An examination of the growing literature on the topic of the geography of armed conflict suggests that the differences of opinion, between and among academics, policymakers and military lawyers, for example, are nearly intractable. Statements about the propriety of a certain target under the law of armed conflict are often met by pronouncements regarding the role of jus ad bellum in cabining the use of force in the territory of another state or the restrictive parameters of the international human rights/law enforcement regime for addressing individuals who pose a threat or danger to others. Indeed, one might easily conclude that the participants in these debates are simply operating in entirely separate analytical paradigms, leading to interesting and challenging intellectual discussions but not to productive conversations that advance the analysis and move beyond the debate to effective potential resolution of a complicated and multi-layered issue. However, unlike pornography or terrorism, where notwithstanding a myriad of different definitions, “you know it when you see it”, little agreement exists even on whether there is a specific, definable geography of armed conflict at all. To help move beyond this impasse, this article explores the presumptions underlying the ongoing debates regarding the geography of armed conflict, in an effort to untangle the debates and provide new opportunities and venues for discussion—and thus to help advance the development of the law of armed conflict and other relevant bodies of law. These presumptions appear in particular in four dichotomies that inherently help drive the debates but are brushed aside or not taken into consideration: law versus policy; authority versus obligation; territory versus threat; and submission of the collective enemy versus elimination of an individual threat. For each or any of these dichotomies, the lens through which one views the contrasting positions will then have a significant—if not determinative—effect on considerations and conclusions regarding questions of geography and the battlefield. As a result, recognizing these dichotomies and understanding how they impact the current discourse is critical to any effective conversation, whether in the academic or policy arenas.
Soil engineering by downy brome may be a facet of its competitiveness. Using rhizotrons in the greenhouse, we compared the growth and plant–soil relationships of downy brome grown in two field soil types: soil invaded for 12 yr by downy brome and a similar soil not yet invaded. For each soil type, downy brome was grown for two growth cycles. At harvest, root mass and soils were sampled at depths of 10, 40, and 80 cm (4, 16, and 32 in); aboveground biomass was also sampled. After the first growth cycle, downy brome grown in invaded soil had 250% greater aboveground biomass and nearly double the root mass per soil volume at 10 cm relative to downy brome grown in noninvaded soil; root mass per volume was similar at depths of 40 and 80 cm. For the second growth cycle, aboveground biomass declined, but was twice greater for downy brome grown in invaded soil; however, root mass per volume was similar between soil types for each depth. Soil attributes that positively related to aboveground biomass included bicarbonate-extractable P, DTPA (diethylentriamene pentaacetate)-extractable Mn, and solution-phase (80-cm depth). We conclude that the data support our hypothesis that downy brome has engineered the soil to increase its growth potential, but proof will require a more robust experimental design. Plant competition is affected by myriad interactions; however, a plant that can increase the availability of soil nutrients for itself and its growth potential, relative to competing plants, would appear to be at an advantage. The mechanistic underpinnings involved are inconclusive, but may involve increased availability of soil N, P, and Mn.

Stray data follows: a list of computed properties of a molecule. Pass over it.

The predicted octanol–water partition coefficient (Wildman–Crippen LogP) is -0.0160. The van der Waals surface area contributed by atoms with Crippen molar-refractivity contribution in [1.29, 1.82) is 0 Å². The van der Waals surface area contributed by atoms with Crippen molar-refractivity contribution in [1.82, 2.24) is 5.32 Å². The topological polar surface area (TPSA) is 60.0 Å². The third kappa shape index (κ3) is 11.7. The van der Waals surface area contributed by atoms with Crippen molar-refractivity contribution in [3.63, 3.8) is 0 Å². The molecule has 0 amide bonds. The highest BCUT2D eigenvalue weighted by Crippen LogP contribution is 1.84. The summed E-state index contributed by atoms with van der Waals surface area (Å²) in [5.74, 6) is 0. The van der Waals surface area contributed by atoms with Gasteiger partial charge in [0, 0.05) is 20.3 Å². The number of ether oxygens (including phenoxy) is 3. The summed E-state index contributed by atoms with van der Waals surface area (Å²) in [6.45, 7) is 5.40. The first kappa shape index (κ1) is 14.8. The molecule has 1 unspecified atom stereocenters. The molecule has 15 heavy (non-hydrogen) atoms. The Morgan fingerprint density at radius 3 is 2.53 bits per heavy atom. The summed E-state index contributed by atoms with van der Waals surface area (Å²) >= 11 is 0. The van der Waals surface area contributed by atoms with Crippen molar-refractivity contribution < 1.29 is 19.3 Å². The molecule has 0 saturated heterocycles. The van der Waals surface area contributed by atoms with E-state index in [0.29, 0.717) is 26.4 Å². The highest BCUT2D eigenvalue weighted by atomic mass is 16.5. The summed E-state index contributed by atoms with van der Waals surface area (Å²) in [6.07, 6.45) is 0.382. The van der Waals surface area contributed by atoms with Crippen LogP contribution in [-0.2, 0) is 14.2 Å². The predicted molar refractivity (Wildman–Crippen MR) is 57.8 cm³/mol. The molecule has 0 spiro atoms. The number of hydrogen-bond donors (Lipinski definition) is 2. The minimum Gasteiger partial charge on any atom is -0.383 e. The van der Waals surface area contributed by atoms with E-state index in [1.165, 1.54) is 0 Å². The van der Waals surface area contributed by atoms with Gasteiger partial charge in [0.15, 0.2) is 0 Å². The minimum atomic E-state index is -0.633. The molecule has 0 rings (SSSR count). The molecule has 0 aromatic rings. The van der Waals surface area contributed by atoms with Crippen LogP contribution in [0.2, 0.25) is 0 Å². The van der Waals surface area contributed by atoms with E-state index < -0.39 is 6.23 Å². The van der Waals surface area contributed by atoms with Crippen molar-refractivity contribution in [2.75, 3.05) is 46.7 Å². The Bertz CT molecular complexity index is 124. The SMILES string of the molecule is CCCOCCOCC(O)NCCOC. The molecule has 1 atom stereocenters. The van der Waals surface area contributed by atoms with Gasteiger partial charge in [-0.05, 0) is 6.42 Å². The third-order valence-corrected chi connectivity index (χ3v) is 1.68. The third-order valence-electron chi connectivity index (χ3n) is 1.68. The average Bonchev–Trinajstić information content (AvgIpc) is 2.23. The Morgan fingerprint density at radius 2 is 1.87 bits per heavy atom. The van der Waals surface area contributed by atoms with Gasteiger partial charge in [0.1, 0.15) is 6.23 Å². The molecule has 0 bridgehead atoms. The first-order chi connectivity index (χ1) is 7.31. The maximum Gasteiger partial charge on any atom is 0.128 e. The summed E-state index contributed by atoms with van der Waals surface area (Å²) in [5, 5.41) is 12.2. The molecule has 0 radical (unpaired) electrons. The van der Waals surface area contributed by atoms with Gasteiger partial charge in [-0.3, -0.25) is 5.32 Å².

The CaFeOX(CFO) and LaFeO3(LFO) thin films as well as superlattices were fabricated on SrTiO3(100) substrates by pulsed laser deposition (PLD) method. The tetragonal LFO film grew with layer-by-layer growth mode until approximately 40 layers. In the case of CFO, initial three layers showed layer-by-layer growth, and afterward the growth mode was transferred to two layers-by-two layers (TLTL) growth mode. The RHEED oscillation was observed until the end of the growth, approximately 50nm. Orthorhombic twin CaFeO2.5 (CFO2.5) structure was obtained. However, it is expected that the initial three CFO layers are CaFeO3 (CFO3) with the valence of Fe4+. The CFO and LFO superlattice showed a step-terraces surface, and the superlattice satellite peaks in a 2θ-θ and reciprocal space mapping (RSM) x-ray diffraction (XRD) measurements, indicating that the clear interfaces were fabricated.